Activity is not excluded from defini­tion of mental disease or defect as abnormality evidenced solely by repeated crim­i­nal or otherwise antisocial con­duct if ac­tivity has mental or psychological features. Osborn v. Psychiatric Security Review Board, 325 Or 135, 934 P2d 391 (1997)

Verdict of guilty except for insanity requires same number of concurring jurors as other guilty verdicts. State v. Reese, 156 Or App 406, 967 P2d 514 (1998)

“Personality disorder” includes sexual con­duct disorders, alcohol dependency and drug dependency. Beiswenger v. Psychiatric Security Review Board, 192 Or App 38, 84 P3d 180 (2004), Sup Ct review denied

Lack of substantial capacity as “result of mental disease or defect” does not include lack of capacity resulting from combina­tion of mental disease or defect with other factors such as voluntary intoxica­tion. State v. Peverieri, 192 Or App 229, 84 P3d 1125 (2004), Sup Ct review denied

Substance dependency is per­sonality disorder, not mental disease or defect. Tharp v. Psychiatric Security Review Board, 338 Or 413, 110 P3d 103 (2005)

Alcohol dependency is per­sonality disorder, not mental disease or defect. Ashcroft v. Psychiatric Security Review Board, 338 Or 448, 111 P3d 1117 (2005)

Defendant’s “persistent auditory hallucina­tions” and “delusional beliefs” alone do not imply substantial lack of capacity to appreciate crim­i­nality of con­duct or inability to conform con­duct to laws sufficient for jury instruc­tion on guilty except for insanity de­fense. State v. Shields, 289 Or App 44, 407 P3d 940 (2017)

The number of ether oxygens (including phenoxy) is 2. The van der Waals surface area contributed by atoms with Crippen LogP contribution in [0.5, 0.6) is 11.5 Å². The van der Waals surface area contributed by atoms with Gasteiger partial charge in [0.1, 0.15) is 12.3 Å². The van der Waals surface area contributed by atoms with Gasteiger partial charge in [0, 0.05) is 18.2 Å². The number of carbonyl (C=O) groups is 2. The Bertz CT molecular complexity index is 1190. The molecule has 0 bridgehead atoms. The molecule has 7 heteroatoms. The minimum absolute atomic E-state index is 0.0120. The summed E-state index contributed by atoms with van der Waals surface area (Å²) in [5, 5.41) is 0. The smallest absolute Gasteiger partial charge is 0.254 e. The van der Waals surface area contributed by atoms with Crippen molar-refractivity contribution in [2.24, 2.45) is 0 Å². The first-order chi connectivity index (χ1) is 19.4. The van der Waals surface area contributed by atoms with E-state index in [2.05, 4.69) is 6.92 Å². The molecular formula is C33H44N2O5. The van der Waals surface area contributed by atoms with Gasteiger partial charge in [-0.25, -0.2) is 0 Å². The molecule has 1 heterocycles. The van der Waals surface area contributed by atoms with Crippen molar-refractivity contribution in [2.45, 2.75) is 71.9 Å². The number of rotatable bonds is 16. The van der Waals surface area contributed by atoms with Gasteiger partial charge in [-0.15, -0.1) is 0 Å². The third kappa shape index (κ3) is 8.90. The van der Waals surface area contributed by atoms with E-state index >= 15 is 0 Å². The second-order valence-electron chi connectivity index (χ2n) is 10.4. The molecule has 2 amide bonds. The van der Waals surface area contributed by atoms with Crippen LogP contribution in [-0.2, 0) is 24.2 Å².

For purposes of this sec­tion, transitory, episodic, drug-induced psychosis is per­sonality disorder, not mental disease or defect. State v. Folks, 290 Or App 94, 414 P3d 468 (2018)

Atty. Gen. Opinions

Right of mentally diseased per­son to vote, (1972) Vol 35, p 1220

Law Review Cita­tions

51 OLR 437-458, 479 (1972); 52 OLR 285-295 (1973); 54 OLR 409-411 (1975); 14 WLJ 313 (1978); 20 WLR 303 (1984); 71 OLR 205 (1992); 29 WLR 829 (1993)

Law Review Cita­tions

51 OLR 428 (1972); 52 OLR 285-295 (1973)

Chapter 161

Notes of Decisions

A juvenile court adjudica­tion of whether or not a child committed acts which would be a crim­i­nal viola­tion if committed by an adult must necessarily include an adjudica­tion of all af­firm­a­tive de­fenses that would be available to an adult being tried for the same crim­i­nal viola­tion. State ex rel Juvenile Dept. v. L.J., 26 Or App 461, 552 P2d 1322 (1976)

Law Review Cita­tions

2 EL 237 (1971); 51 OLR 427-637 (1972)

Chapter 161

Criminal Code


Notes of Decisions

Legislature’s adop­tion of 1971 Criminal Code did not abolish doctrine of transferred intent. State v. Wesley, 254 Or App 697, 295 P3d 1147 (2013), Sup Ct review denied

1 Legislative Counsel Committee, CHAPTER 161—General Provisions, https://­www.­oregonlegislature.­gov/­bills_laws/­ors/­ors161.­html (2019) (last ac­cessed May 16, 2020).
2 Legislative Counsel Committee, Annotations to the Oregon Revised Stat­utes, Cumulative Supplement - 2019, Chapter 161, https://­www.­oregonlegislature.­gov/­bills_laws/­ors/­ano161.­html (2019) (last ac­cessed May 16, 2020).
3 OregonLaws.org assembles these lists by analyzing references between Sections. Each listed item refers back to the current Section in its own text. The result reveals relationships in the code that may not have otherwise been apparent. Currency Information